Scam watch: Immigration assistance, online brokerage, Ponzi scheme

Here is a roundup of alleged cons, frauds and schemes to watch out for.

Immigration assistance -- U.S. immigration laws have been changed to allow certain young immigrants who entered the country as children to apply for permits to live and work in the United States. Such changes could provide an opportunity for scams that young immigrants should be careful to avoid, California Atty. Gen. Kamala Harris said in a news release. To protect themselves, prospective program applicants should check out attorneys online at the State Bar of California website or by calling (800) 843-9053, Harris said. Immigration consultants who are not attorneys cannot provide legal assistance, Harris said. They can only provide nonlegal help, such as translating answers on immigration forms.

Online brokerage -- Brokerage firm Scottrade Inc. is advising its customers who access their accounts online to take caution if they receive pop-up messages that ask for credit card, ATM card or Social Security numbers. Do not respond to the inquiry, the firm said. If that happens, “your computer is likely infected with a virus,” Scottrade told its account holders. “Please contact your Scottrade team to report it .… In addition, you will need to take the necessary steps to remove this virus from your computer.”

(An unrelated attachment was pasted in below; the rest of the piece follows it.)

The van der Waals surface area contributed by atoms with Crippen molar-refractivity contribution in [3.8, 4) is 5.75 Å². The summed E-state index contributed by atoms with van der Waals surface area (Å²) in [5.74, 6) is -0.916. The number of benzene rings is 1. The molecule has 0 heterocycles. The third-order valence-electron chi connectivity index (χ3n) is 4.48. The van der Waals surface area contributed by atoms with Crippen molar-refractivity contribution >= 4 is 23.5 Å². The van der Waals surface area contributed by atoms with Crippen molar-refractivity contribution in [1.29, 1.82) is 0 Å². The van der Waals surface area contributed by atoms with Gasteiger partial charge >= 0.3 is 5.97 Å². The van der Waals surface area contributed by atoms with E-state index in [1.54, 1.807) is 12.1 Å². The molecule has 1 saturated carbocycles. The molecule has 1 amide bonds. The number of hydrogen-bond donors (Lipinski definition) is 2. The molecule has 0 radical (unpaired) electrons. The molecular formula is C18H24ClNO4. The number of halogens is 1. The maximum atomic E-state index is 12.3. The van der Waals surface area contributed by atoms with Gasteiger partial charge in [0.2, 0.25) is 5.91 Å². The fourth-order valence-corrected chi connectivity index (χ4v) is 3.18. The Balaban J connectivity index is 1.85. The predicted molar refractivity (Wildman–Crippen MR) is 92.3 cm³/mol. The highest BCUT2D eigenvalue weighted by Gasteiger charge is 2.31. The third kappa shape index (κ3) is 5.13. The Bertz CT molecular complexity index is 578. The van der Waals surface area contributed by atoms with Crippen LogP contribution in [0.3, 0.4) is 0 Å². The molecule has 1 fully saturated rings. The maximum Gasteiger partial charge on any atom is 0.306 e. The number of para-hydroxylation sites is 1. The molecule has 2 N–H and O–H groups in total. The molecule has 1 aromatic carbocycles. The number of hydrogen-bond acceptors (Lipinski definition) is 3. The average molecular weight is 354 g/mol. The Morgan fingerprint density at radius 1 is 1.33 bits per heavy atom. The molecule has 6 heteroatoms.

Ponzi scheme -- The Securities and Exchange Commission has obtained an emergency court order freezing the assets of an online investment firm it accused of operating a Ponzi scheme. The SEC alleged that Paul Burks of Lexington, N.C., and his company, Rex Venture Group, raised more than $600 million from investors through the website Investors were promised up to 50% of the company’s daily net profits. But there were no profits, the SEC said. Instead, new investor money was used to pay returns to early investors, the SEC said. “The scheme is teetering on collapse with investor funds at risk of dissipation,” the SEC said. “If customers continue to increasingly elect to receive cash payouts rather than reinvesting their money … cash outflows would eventually exceed its total revenue.” Burks, without admitting or denying guilt, agreed to settle the charges against him and cooperate with a court-appointed receiver who is attempting to recover investor money.



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